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Gettysburg ReligionRefinement, Diversity, and Race in the Antebellum and Civil War Border North$
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Steve Longenecker

Print publication date: 2014

Print ISBN-13: 9780823255191

Published to Fordham Scholarship Online: September 2014

DOI: 10.5422/fordham/9780823255191.001.0001

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Ethnicity and Doctrine

(p.73) 4 Diversity
Gettysburg Religion

Steve Longenecker

Fordham University Press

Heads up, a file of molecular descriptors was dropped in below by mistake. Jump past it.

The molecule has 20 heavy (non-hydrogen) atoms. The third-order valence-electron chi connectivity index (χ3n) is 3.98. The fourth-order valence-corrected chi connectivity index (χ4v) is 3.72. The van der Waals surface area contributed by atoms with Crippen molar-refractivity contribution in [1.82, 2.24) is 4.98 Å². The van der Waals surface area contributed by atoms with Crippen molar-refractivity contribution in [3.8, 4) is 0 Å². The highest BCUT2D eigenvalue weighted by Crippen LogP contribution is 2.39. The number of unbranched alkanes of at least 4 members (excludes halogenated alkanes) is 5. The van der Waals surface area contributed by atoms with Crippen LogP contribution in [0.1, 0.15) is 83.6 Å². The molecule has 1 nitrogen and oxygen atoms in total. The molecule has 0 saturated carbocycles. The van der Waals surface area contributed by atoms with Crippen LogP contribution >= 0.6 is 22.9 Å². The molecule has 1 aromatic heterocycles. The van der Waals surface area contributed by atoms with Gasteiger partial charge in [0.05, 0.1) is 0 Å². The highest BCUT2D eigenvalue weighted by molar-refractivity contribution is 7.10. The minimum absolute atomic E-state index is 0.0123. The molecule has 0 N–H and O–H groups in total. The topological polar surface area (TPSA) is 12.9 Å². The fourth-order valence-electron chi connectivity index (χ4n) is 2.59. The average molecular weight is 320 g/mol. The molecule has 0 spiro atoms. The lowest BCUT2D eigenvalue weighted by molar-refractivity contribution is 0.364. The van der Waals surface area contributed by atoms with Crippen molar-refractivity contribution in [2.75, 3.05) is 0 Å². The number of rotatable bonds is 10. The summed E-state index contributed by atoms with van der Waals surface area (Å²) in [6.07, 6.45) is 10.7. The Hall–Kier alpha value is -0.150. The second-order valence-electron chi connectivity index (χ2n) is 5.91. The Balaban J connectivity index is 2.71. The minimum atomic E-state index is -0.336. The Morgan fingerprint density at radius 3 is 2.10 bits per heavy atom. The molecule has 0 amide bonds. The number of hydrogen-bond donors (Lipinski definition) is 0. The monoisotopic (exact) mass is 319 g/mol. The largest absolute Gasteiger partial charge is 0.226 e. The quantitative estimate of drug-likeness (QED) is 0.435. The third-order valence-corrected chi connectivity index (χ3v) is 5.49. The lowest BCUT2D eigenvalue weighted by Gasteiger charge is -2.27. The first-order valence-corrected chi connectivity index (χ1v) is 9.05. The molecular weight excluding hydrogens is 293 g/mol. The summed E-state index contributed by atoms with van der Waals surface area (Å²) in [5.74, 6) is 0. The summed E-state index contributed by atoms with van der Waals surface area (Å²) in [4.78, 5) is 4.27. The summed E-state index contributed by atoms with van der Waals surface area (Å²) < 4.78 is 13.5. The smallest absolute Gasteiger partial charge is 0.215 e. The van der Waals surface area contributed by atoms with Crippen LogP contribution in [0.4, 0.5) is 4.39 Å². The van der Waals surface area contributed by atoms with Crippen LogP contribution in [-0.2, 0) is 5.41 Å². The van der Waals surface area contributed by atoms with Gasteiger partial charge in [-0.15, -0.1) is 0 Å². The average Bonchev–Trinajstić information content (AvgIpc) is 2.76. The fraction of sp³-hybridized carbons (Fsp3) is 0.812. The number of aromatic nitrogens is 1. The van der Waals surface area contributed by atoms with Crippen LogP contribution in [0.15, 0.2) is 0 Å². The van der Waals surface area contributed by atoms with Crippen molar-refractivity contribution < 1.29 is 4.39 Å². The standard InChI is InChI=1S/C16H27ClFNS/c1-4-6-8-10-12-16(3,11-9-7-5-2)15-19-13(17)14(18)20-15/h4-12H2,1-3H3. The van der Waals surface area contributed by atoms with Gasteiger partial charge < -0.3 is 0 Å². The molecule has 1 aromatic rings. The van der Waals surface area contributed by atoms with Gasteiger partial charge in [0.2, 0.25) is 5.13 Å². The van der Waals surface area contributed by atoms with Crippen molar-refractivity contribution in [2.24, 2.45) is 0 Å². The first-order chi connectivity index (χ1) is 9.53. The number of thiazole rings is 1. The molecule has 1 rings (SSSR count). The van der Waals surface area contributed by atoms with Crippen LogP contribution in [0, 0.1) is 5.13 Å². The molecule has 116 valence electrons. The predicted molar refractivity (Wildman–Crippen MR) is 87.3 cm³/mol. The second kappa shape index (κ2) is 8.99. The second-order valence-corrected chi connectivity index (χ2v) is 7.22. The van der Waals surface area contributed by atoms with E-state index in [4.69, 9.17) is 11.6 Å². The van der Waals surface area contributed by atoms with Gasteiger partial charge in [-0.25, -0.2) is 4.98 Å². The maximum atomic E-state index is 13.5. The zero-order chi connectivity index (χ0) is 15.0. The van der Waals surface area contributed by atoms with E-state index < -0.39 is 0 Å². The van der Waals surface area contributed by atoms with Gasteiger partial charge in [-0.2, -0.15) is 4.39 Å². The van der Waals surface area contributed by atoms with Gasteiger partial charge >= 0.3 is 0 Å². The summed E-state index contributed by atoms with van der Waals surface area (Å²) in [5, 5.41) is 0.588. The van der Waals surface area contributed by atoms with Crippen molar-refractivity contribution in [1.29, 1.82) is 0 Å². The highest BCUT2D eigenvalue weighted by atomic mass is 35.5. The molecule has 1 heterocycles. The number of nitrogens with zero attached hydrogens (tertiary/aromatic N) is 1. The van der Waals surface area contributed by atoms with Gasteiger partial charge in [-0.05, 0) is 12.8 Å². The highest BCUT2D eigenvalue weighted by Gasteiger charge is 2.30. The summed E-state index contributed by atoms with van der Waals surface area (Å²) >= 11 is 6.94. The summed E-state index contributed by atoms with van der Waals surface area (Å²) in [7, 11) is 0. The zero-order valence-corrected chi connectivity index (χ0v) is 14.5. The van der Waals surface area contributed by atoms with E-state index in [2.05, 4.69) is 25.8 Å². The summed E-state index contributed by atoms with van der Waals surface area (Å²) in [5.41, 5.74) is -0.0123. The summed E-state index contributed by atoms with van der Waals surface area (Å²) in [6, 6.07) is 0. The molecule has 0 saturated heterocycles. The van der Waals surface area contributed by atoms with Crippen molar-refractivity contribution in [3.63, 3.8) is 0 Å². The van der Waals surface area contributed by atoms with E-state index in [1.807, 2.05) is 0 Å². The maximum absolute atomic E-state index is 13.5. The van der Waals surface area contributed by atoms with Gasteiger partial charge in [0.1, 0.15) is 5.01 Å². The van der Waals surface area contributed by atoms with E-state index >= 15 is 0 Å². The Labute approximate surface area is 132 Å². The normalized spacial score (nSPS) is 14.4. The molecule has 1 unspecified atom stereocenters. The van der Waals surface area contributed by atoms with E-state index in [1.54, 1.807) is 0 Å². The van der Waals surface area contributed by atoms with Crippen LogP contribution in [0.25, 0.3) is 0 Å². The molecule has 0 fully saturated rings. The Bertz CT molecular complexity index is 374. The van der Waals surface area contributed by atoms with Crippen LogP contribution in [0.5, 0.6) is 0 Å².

This chapter draws attention to two particularly strong contributions to diversity in antebellum Gettysburg religion: ethnicity and doctrine. Germans, the largest ethnic group, pondered how much English to accept, and evangelicalism provoked passionate debate, notably within mainline fellowships. Distinctive doctrines also thrived. Dunkers and Catholics were so far from the Protestant center that they occupied outer orbits of Gettysburg religion, although they moved in different, nearly opposite directions. Thus, diversity remained a daily occurrence in the antebellum Border North, and Gettysburg religion, more complicated than the rest of America, foretold of an ethnically and doctrinally complex nation that as a rule, with some big exceptions, was tolerant.

Keywords:   Gettysburg, Religion, Pennsylvania, Ethnicity, Evangelicalism, Pennsylvania Germans, Catholicism, Dunkers

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